They may use chemicals for cleaning and treating metal.
Chain makers work in a studio. This may be at home or elsewhere, and they may share the studio with other makers.
Many chain makers are self-employed. They may combine chain making with other types of jewellery making.
Customers may come to the studio to discuss designs and buy jewellery.
Chain makers may go to craft fairs and events in the UK and overseas, so they can meet other makers and suppliers and promote their work.
Many chain makers have websites and social media accounts to promote and sell their work.
You need to be:
- interested in working with metals
- able to pay attention to detail
- good with your hands and able to handle tools
As well as being creative, you need to be able to do routine repetitive work to create the rings to form a chain.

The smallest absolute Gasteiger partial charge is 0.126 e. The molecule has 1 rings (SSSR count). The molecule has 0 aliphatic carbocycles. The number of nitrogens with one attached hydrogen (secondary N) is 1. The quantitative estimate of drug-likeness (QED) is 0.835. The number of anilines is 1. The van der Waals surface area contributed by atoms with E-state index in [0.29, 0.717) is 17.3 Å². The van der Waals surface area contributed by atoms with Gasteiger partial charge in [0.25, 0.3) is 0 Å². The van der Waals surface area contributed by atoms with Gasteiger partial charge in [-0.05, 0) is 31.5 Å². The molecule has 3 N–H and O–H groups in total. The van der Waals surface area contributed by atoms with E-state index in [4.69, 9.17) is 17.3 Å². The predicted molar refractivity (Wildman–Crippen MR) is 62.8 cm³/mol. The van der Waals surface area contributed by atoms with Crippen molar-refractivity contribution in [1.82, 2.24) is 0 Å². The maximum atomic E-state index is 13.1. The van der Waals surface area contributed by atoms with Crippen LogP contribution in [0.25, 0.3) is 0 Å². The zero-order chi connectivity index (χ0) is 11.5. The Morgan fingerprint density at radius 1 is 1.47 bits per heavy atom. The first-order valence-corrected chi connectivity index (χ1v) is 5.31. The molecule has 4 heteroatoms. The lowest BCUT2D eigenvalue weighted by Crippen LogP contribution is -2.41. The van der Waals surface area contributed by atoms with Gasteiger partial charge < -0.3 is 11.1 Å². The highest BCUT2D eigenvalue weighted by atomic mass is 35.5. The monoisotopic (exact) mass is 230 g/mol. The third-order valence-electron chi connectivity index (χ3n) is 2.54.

If you are dealing with the public, you need to have customer service skills. If you are designing bespoke pieces, you need to be able to explain your creative ideas to customers.
If you are self-employed, you need business skills so you can market your goods and services, deal with finances and develop your business.
There are short courses in chain making and soldering. Providers include:
Other courses are run by practising craft workers in their own studios.
Some of the providers of chain making courses also offer longer metalworking and jewellery courses, so that you can learn more about jewellery design.
Providers of BA and MA Degree courses in Jewellery, Gold/Silversmithing and Jewellery Design, which may include chain making, include:
British Academy of Jewellery offers Diplomas in Jewellery Manufacture at Levels 2, 3 and 4 which may also be available through an apprenticeship.
Some courses have entry requirements, such as two A levels (or equivalent) for degree courses. You will also need to show a portfolio of your work.
As well as English and maths, art and design or design and technology are useful subjects. Business studies or enterprise are useful if you want to run your own business.